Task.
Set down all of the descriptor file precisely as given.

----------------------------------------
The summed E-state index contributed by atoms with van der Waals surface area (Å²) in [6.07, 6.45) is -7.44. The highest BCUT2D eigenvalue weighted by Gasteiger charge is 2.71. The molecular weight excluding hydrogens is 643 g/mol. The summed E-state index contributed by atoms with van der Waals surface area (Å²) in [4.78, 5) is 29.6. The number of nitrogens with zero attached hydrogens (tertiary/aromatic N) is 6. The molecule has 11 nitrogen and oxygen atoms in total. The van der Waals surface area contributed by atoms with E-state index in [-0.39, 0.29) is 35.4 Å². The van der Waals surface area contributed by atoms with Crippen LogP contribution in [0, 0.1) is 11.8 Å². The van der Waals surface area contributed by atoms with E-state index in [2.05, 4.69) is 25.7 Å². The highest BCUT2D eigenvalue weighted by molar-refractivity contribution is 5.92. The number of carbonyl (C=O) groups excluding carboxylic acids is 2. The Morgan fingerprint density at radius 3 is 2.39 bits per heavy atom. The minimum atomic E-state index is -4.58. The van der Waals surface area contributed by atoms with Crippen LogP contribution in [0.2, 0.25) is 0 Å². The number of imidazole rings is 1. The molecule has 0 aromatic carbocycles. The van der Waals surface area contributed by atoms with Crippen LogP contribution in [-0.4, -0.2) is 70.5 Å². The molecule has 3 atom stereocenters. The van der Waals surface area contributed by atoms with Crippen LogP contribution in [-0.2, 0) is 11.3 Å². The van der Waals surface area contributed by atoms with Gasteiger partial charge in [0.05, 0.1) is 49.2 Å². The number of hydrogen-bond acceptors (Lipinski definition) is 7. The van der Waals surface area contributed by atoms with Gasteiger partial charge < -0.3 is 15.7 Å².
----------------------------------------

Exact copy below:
The summed E-state index contributed by atoms with van der Waals surface area (Å²) in [6.07, 6.45) is -7.44. The highest BCUT2D eigenvalue weighted by Gasteiger charge is 2.71. The molecular weight excluding hydrogens is 643 g/mol. The summed E-state index contributed by atoms with van der Waals surface area (Å²) in [4.78, 5) is 29.6. The number of nitrogens with zero attached hydrogens (tertiary/aromatic N) is 6. The molecule has 11 nitrogen and oxygen atoms in total. The van der Waals surface area contributed by atoms with E-state index in [-0.39, 0.29) is 35.4 Å². The van der Waals surface area contributed by atoms with Crippen LogP contribution in [0, 0.1) is 11.8 Å². The van der Waals surface area contributed by atoms with E-state index in [2.05, 4.69) is 25.7 Å². The highest BCUT2D eigenvalue weighted by molar-refractivity contribution is 5.92. The number of carbonyl (C=O) groups excluding carboxylic acids is 2. The Morgan fingerprint density at radius 3 is 2.39 bits per heavy atom. The minimum atomic E-state index is -4.58. The van der Waals surface area contributed by atoms with Crippen LogP contribution in [0.2, 0.25) is 0 Å². The number of imidazole rings is 1. The molecule has 0 aromatic carbocycles. The van der Waals surface area contributed by atoms with Crippen LogP contribution in [-0.4, -0.2) is 70.5 Å². The molecule has 3 atom stereocenters. The van der Waals surface area contributed by atoms with Crippen LogP contribution in [-0.2, 0) is 11.3 Å². The van der Waals surface area contributed by atoms with Gasteiger partial charge in [0.05, 0.1) is 49.2 Å². The number of hydrogen-bond acceptors (Lipinski definition) is 7. The van der Waals surface area contributed by atoms with Gasteiger partial charge < -0.3 is 15.7 Å².